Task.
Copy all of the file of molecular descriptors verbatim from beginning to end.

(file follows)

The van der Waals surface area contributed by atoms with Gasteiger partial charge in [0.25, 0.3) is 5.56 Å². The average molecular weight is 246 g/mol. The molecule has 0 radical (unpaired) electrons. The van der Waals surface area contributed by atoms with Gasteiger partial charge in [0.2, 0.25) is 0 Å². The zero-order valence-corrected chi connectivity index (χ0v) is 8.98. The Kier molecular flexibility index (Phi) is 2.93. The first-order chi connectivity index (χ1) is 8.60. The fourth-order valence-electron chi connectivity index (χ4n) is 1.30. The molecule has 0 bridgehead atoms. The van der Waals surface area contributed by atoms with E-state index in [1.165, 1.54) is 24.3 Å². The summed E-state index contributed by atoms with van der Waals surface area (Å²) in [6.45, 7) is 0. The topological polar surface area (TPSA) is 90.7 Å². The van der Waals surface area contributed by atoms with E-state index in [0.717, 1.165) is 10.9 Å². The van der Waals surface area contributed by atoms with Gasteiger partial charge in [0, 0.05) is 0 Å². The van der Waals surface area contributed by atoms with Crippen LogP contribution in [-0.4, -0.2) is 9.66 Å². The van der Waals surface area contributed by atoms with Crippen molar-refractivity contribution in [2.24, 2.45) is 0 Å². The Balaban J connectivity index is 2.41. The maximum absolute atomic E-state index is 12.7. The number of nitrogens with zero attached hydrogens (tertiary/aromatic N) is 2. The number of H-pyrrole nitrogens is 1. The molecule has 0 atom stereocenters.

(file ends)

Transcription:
The van der Waals surface area contributed by atoms with Gasteiger partial charge in [0.25, 0.3) is 5.56 Å². The average molecular weight is 246 g/mol. The molecule has 0 radical (unpaired) electrons. The van der Waals surface area contributed by atoms with Gasteiger partial charge in [0.2, 0.25) is 0 Å². The zero-order valence-corrected chi connectivity index (χ0v) is 8.98. The Kier molecular flexibility index (Phi) is 2.93. The first-order chi connectivity index (χ1) is 8.60. The fourth-order valence-electron chi connectivity index (χ4n) is 1.30. The molecule has 0 bridgehead atoms. The van der Waals surface area contributed by atoms with E-state index in [1.165, 1.54) is 24.3 Å². The summed E-state index contributed by atoms with van der Waals surface area (Å²) in [6.45, 7) is 0. The topological polar surface area (TPSA) is 90.7 Å². The van der Waals surface area contributed by atoms with E-state index in [0.717, 1.165) is 10.9 Å². The van der Waals surface area contributed by atoms with Gasteiger partial charge in [0, 0.05) is 0 Å². The van der Waals surface area contributed by atoms with Crippen LogP contribution in [-0.4, -0.2) is 9.66 Å². The van der Waals surface area contributed by atoms with Crippen molar-refractivity contribution in [2.24, 2.45) is 0 Å². The Balaban J connectivity index is 2.41. The maximum absolute atomic E-state index is 12.7. The number of nitrogens with zero attached hydrogens (tertiary/aromatic N) is 2. The number of H-pyrrole nitrogens is 1. The molecule has 0 atom stereocenters.